To get the full picture of European fisheries, Oceana commissioned the most comprehensive scientific study ever made on the status of European fish stocks and their potential productivity if sustainably managed. The findings of this independent study confirms that only a minority of European stocks can be considered as well managed, and although there is serious cause for concern about the current state of fish stocks, the potential of stock recovery is huge.
The landmark report is crucial for establishing a comprehensive understanding of the status of European fisheries and in assessing the performance of commitments to the CFP, in particular the objective to end overfishing. However the political stance of the EU is neither in line with these principles nor with the critical condition of European fisheries. EU fisheries Ministers continue to disregard science to land bigger catches from declining stocks on the basis of short-sighted socioeconomic arguments.
Until now, assessments of the status of EU fisheries have been incomplete, covering a limited number of stocks and or regions, making it difficult to effectively evaluate the outcomes of fisheries management decisions. For first time ever, the results of the current study cover the majority of exploited stocks for which data is available, specifically 397 fish stocks of 120 species from all European ecoregions. Regrettably, the assessment concludes that the status of EU fisheries is far from being considered in a good condition. The report findings include:
85% of EU stocks are currently below healthy levels
64% of EU stocks are currently overfished
Sustainable fishing could increase EU fish catches by more than 57%
Stocks in danger
Stock biomass for most European stocks (85%) is well below the healthy levels that can produce sustainable high catches. Of particular concern is the status of more than half of the analysed stocks, 202 stocks (51%), for which the biomass lies outside safe biological limits and may therefore suffer from impaired reproduction. Among these, even more worrying is the status of 52 stocks (17%) that are in a severely depleted condition and threatened by collapse. The regions that show the highest percentage of stocks at healthy biomass levels are the Barents Sea and Norwegian Sea (67%), while shockingly, just 2.8% of the stocks in the European Mediterranean Sea have a healthy biomass.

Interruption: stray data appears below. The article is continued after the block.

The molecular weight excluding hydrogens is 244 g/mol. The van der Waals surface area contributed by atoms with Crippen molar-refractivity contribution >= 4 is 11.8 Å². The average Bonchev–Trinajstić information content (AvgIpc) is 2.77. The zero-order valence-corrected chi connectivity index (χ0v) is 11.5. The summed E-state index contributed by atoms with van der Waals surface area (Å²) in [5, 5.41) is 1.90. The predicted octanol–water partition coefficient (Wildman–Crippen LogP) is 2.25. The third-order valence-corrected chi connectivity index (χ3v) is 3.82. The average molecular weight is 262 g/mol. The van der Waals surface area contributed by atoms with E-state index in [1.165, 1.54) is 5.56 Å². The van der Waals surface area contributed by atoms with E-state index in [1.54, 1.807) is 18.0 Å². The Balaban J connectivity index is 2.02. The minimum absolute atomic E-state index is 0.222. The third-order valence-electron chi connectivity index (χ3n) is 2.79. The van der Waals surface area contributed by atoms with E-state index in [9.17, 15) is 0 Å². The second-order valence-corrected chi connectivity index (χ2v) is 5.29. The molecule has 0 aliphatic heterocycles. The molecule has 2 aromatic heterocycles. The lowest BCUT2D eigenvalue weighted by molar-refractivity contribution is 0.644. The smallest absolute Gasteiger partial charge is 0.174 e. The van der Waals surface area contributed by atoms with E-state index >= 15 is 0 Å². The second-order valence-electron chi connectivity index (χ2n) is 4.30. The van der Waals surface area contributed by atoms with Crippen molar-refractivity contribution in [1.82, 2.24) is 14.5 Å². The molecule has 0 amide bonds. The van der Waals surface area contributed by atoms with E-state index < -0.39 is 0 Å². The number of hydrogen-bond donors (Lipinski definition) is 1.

Although fishing pressure has showed a decreased trend in some ecoregions during recent years, (mainly in certain Atlantic ecoregions) overfishing is still widespread and affects 254 European fish stocks (64%), jeopardizing the recovery of the stocks above healthy levels. The ecoregions that show the highest percentage of sustainably exploited stocks are the Barents and Norwegian Seas with 83%, while the Black Sea and the Mediterranean Sea have the lowest percentages of sustainably exploited stocks, with values around 15%.
The Common Fisheries Policy
Only 47 European fish stocks (12%) fulfill the legal Common Fisheries Policy requirement of a biomass above healthy levels (B>Bmsy) and fishing mortality not subject to overfishing (F<Fmsy). The remaining
350 stocks (88%) are either in a recovery towards these conditions or persist in a state of overexploitation. By ecoregions, the Barents Sea and Norwegian Sea have the highest percentage of stocks (50%) that comply with the goals of the CFP, while the Mediterranean Sea is the region the furthest away from CFP compliance, with less than 1% (1 stock out of in 169) in this condition. This situation means that current catches for most European stocks are taken from stocks smaller than their potential size and using unsustainable fishing pressure. There is an urgent need to reduce fishing pressure and restore stocks above healthy levels in the short term so that once recovered, the stocks can maximise their long-term catches.